callvirt instance string [mscorlib]System.Object::ToString()
could get compiled to
6F 05 00 00 0A
0x6f is the encoding for the
callvirt instruction, and the token argument is pointing to the 5th row of the
MemberRef table (table number 0x0a), which will have the name and signature of the
Again, there’s a header at the start of the method body. And, in a similar way to the instruction encoding, there are two formats for the header depending on what needs to be specified, a thin format and a fat format. The first two bits of the first byte specify which header this is.
The thin format header takes up a single byte, and is used when a method:
- has no local variables
- has no exception handling blocks
- never has more than 8 items on the stack
- has a method body shorter than 63 bytes (not including the header)
If any of these do not apply, then the fat header needs to be used, which is 12 bytes long. This header specifies the maximum number of items on the stack, a token to the locals signature in the
StandAloneSig metadata table, and a flag indicating if there are exception handling tables after the method body.
Thin headers are typically used for simple property getter & setters, which usually do no more than a load field & return or load argument & store field.
Decoding method bodies
We can now decode the method body mentioned above. To recap, the bytes are:
2E 72 01 00 00 70 28 11 00 00 0A 2A
So, in order:
This is the method header. The bits are:122 E0010 1110
10, indicating this is a thin method header. The remainder of the bits gives us the size of the method body – 11 bytes (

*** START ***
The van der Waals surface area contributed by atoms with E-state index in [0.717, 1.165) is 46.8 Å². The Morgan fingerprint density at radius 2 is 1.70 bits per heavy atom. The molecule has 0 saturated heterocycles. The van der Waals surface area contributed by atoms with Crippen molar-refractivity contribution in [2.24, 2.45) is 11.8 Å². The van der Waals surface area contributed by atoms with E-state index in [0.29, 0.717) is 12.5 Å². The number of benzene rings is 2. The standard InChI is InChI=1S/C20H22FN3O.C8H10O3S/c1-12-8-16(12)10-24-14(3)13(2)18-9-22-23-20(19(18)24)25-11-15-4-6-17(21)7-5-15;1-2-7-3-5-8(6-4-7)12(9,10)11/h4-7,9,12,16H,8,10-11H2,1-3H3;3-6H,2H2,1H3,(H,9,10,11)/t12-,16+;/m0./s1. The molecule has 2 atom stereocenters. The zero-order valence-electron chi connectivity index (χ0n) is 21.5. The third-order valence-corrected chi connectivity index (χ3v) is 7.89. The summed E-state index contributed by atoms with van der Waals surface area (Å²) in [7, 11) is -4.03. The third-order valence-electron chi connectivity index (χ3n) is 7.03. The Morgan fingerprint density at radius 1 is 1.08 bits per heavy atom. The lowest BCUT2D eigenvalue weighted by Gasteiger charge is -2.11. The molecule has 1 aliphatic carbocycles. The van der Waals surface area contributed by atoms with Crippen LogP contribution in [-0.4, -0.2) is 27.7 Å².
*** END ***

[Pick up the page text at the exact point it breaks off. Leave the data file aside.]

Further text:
72 01 00 00 70
ldstr "Hello World"
0x72 is the opcode for the
ldstrinstruction, and the argument is a 4-byte token. However, this is no ordinary token; the table number is 0x70, which does not refer to any of the metadata tables. In a method body, a token with a table of 0x70 is actually referring to the
#USmetadata heap, and the RID is actually the zero-based offset within that heap. So this refers to the item in the
#USheap starting at offset 1 – the string “Hello World”
28 11 00 00 0A
call void [mscorlib]System.Console::WriteLine(string)
0x28 is the opcode for the
callinstruction, again with a 4-byte token argument. This is a normal token, and refers to the 17th entry in the
MemberReftable. If we have a look back at the metadata tables the 17th row in the
MemberReftable has the bytes
99 00 7E 02 C9 00. This points to the
System.Console, “WriteLine” in the
#Stringsheap, and the method signature
void(string). This is everything the CLR needs to know to work out which method to call.
0x2a is the opcode for the
retinstruction, which takes no arguments.
As you can see, this is actually a very simple “Hello World” program.
I hope this series of posts has given you an insight into how data is actually stored in a .NET assembly. Please do comment or email me if there’s anything you want me to have a look at in more detail. That’s not the end of the series; the next few posts will have a look at the DOS and CLR loader stubs that are part of every assembly – why they are there, and what they do.